I did get up to some adventures in Brazil. The cops there are for real. So are the beaches. So are the protests. They know how to throw a strike and shut a country down. I lived at a gas station for a week. Also, my laptop was out of service so I couldn’t even work. Strikes are powerful.
Donald Trump, when first confronted with questions of a meeting in Trump Tower with some powerful Russians, claimed there were no contacts. He started shouting “no collusion!” at every opportunity. Then the story shifted to the meeting being about adoptions. Then the story shifted to getting opposition research, now the story has reached what is surely the apex of absurdity with an outright admission that he conspired with an enemy to win the election.
Yep, future me, you’re not dreaming it.
In February of 2015 Will sat on a hotel balcony in Puerto Escondido, Mexico and wrote a blog post. It was intended to kind of give ourselves a kick in the ass; we were teetering on the cusp of applying for residency in Mexico or doing something dramatically different.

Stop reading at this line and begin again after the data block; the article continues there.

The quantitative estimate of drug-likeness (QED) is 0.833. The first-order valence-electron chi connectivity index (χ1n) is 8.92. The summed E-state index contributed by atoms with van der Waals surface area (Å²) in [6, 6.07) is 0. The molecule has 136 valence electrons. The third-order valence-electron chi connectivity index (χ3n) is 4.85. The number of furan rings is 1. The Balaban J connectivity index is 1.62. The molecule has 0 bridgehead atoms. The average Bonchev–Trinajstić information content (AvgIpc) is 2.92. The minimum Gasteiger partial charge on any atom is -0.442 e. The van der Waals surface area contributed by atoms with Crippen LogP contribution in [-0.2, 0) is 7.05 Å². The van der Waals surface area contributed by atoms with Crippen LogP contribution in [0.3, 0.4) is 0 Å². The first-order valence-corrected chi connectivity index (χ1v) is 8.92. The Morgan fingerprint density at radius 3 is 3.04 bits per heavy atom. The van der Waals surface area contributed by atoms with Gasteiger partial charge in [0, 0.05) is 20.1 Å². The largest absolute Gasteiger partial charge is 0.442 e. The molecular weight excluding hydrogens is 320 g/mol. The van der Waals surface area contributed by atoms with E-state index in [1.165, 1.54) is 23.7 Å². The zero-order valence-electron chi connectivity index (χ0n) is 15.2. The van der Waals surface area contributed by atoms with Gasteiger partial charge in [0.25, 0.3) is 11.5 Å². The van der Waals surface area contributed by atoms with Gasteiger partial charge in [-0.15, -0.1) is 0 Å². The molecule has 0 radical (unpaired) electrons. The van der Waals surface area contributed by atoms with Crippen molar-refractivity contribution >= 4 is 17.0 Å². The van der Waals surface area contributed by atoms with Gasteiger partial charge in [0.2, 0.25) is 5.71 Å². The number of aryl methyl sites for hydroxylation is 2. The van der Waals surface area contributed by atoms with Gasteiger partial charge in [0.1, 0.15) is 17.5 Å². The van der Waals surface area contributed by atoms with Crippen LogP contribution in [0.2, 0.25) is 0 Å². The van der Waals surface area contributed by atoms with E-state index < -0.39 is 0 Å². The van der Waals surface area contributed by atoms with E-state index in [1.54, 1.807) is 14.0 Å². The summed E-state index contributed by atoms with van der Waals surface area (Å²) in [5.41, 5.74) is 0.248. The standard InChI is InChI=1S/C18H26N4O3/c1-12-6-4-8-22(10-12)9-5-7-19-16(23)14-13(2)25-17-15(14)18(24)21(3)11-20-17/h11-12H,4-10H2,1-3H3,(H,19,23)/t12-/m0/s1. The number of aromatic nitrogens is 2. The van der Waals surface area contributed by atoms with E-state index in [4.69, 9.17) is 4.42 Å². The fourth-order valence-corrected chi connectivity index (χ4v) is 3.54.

Of course, we went for dramatic. Or at least I think we did. I do have a fondness for flair.
And you all know what happened next. We bought Moby, we bought way too much shit we thought we’d need and didn’t, and hit the road; starry eyed and brimming with confidence, the kind of combination that always means you’re just around the corner from a massive disappointment.
We’ve had several of those disappointments in the nearly two years since we left the United States and set our sights on Ushuaia, Argentina. We were robbed of nearly everything of value in Barranquilla, Colombia; the ubiquitous mañana kept us delayed in uninspiring places for weeks at a time; places we loved bore no resemblance to the way they had fit into our current story; we had to sacrifice a good deal of sightseeing as we were always chasing wifi in order to work.